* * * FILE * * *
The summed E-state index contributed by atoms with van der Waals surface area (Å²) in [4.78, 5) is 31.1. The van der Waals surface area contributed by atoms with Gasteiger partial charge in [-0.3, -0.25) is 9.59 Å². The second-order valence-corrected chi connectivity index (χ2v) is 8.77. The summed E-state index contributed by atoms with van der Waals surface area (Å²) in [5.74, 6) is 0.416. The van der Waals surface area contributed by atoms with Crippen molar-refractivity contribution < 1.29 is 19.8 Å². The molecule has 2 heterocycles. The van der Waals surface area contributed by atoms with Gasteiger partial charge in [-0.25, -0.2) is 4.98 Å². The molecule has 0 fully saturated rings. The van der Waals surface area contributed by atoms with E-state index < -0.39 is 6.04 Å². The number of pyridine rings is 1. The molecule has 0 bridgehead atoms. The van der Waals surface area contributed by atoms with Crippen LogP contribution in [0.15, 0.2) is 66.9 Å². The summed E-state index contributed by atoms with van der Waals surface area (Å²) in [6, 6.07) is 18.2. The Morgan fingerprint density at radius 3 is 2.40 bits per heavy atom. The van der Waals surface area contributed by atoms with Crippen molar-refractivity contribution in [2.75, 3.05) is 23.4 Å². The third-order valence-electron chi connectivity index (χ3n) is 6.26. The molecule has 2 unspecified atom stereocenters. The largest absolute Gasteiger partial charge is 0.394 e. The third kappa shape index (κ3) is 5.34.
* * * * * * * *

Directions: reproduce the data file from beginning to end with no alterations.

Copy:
The summed E-state index contributed by atoms with van der Waals surface area (Å²) in [4.78, 5) is 31.1. The van der Waals surface area contributed by atoms with Gasteiger partial charge in [-0.3, -0.25) is 9.59 Å². The second-order valence-corrected chi connectivity index (χ2v) is 8.77. The summed E-state index contributed by atoms with van der Waals surface area (Å²) in [5.74, 6) is 0.416. The van der Waals surface area contributed by atoms with Crippen molar-refractivity contribution < 1.29 is 19.8 Å². The molecule has 2 heterocycles. The van der Waals surface area contributed by atoms with Gasteiger partial charge in [-0.25, -0.2) is 4.98 Å². The molecule has 0 fully saturated rings. The van der Waals surface area contributed by atoms with E-state index < -0.39 is 6.04 Å². The number of pyridine rings is 1. The molecule has 0 bridgehead atoms. The van der Waals surface area contributed by atoms with Crippen LogP contribution in [0.15, 0.2) is 66.9 Å². The summed E-state index contributed by atoms with van der Waals surface area (Å²) in [6, 6.07) is 18.2. The Morgan fingerprint density at radius 3 is 2.40 bits per heavy atom. The van der Waals surface area contributed by atoms with Crippen molar-refractivity contribution in [2.75, 3.05) is 23.4 Å². The third-order valence-electron chi connectivity index (χ3n) is 6.26. The molecule has 2 unspecified atom stereocenters. The largest absolute Gasteiger partial charge is 0.394 e. The third kappa shape index (κ3) is 5.34.